In MR. WONDERFUL, a New York City working guy named Gus wants to go into the bowling alley business with his four buddies, but cannot afford to chip in for his share of the finances because alimony payments to his ex-wife are inhibiting his cash flow. What’s a guy to do? Matt Dillon stars as Gus, the working stiff who’s only solution is to find his ex-wife another man, a new MR. WONDERFUL. Gus and Lee (Annabella Sciorra) grew up together. They were high-school sweethearts. They married. They divorced. The script vaguely tells us they parted ways when Lee wanted to further her education and travel, while Gus wanted to stay in the old neighborhood and have a family. (Maybe they should have discussed these things before getting married.) At any rate, now the alimony stands between Gus and his dream of owning a business with his best friends.
MR. WONDERFUL is not a dynamic film by any means, but it is a semi-sweet, semi-love story with adequate performances. In spite of the film’s romantic promise, it is regrettably clouded by sexual involvement outside of marriage. It does show, unintentionally, how shallow such involvement is and how it destroys trust and undermines true intimacy. Without this element, as well as some frank sexual discourse and a few obscenities, the film could be a very pleasant and enjoyable selection. Too bad.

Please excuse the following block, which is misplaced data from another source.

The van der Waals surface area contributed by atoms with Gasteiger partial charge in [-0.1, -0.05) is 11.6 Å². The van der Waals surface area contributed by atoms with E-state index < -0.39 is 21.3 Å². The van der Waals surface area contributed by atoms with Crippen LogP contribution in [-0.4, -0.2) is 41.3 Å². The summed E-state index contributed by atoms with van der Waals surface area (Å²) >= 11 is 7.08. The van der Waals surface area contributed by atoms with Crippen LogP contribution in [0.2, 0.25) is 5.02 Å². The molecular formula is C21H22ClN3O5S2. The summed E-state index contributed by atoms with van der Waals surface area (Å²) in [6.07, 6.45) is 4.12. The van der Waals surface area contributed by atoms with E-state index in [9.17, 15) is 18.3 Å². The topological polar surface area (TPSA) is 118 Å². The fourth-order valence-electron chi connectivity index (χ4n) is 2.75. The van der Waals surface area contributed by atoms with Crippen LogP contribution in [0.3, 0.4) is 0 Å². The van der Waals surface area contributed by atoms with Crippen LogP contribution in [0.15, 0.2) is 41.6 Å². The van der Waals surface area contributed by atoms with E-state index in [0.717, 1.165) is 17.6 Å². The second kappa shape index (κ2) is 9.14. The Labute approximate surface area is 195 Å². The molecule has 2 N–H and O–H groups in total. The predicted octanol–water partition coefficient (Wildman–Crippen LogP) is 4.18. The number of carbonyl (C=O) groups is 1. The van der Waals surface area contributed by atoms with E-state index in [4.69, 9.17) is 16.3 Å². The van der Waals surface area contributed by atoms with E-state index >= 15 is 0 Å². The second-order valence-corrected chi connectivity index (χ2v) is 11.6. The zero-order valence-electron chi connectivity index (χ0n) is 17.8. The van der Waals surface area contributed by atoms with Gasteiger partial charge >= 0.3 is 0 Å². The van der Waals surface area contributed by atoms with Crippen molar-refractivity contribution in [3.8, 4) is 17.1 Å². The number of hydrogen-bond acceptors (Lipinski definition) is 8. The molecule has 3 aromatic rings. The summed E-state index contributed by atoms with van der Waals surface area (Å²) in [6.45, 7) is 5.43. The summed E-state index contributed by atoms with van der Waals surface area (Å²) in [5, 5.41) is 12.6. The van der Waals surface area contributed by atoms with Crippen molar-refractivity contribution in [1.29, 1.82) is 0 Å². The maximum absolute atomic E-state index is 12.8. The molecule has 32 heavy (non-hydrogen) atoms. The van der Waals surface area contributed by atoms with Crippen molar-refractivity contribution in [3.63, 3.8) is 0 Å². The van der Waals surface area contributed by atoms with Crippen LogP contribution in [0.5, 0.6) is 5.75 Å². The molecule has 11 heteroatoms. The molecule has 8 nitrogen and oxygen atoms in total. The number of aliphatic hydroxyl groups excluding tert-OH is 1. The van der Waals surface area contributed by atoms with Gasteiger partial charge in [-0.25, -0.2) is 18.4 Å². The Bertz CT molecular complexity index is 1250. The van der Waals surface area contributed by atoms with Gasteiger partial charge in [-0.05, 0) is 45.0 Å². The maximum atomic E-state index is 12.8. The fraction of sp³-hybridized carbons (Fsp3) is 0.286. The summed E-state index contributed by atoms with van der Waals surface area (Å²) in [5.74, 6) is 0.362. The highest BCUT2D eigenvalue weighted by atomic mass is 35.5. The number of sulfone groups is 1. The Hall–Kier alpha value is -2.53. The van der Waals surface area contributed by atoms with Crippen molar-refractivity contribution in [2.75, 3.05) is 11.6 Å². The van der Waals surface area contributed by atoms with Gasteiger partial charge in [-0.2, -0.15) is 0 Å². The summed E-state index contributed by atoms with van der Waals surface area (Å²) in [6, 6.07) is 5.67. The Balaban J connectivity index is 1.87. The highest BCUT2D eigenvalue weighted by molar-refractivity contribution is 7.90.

(H, LL, S, N, M) Humanism; 5 obscenities, 9 exclamatory profanities ("Oh my God!" type phrases) & a few vulgarities; strongly implied fornication & adultery (not seen, but certain), brief sexual fondling and frank discussions of sexual activity; no clear nudity, but couples in stages of semi-undress; and, casual drinking & smoking.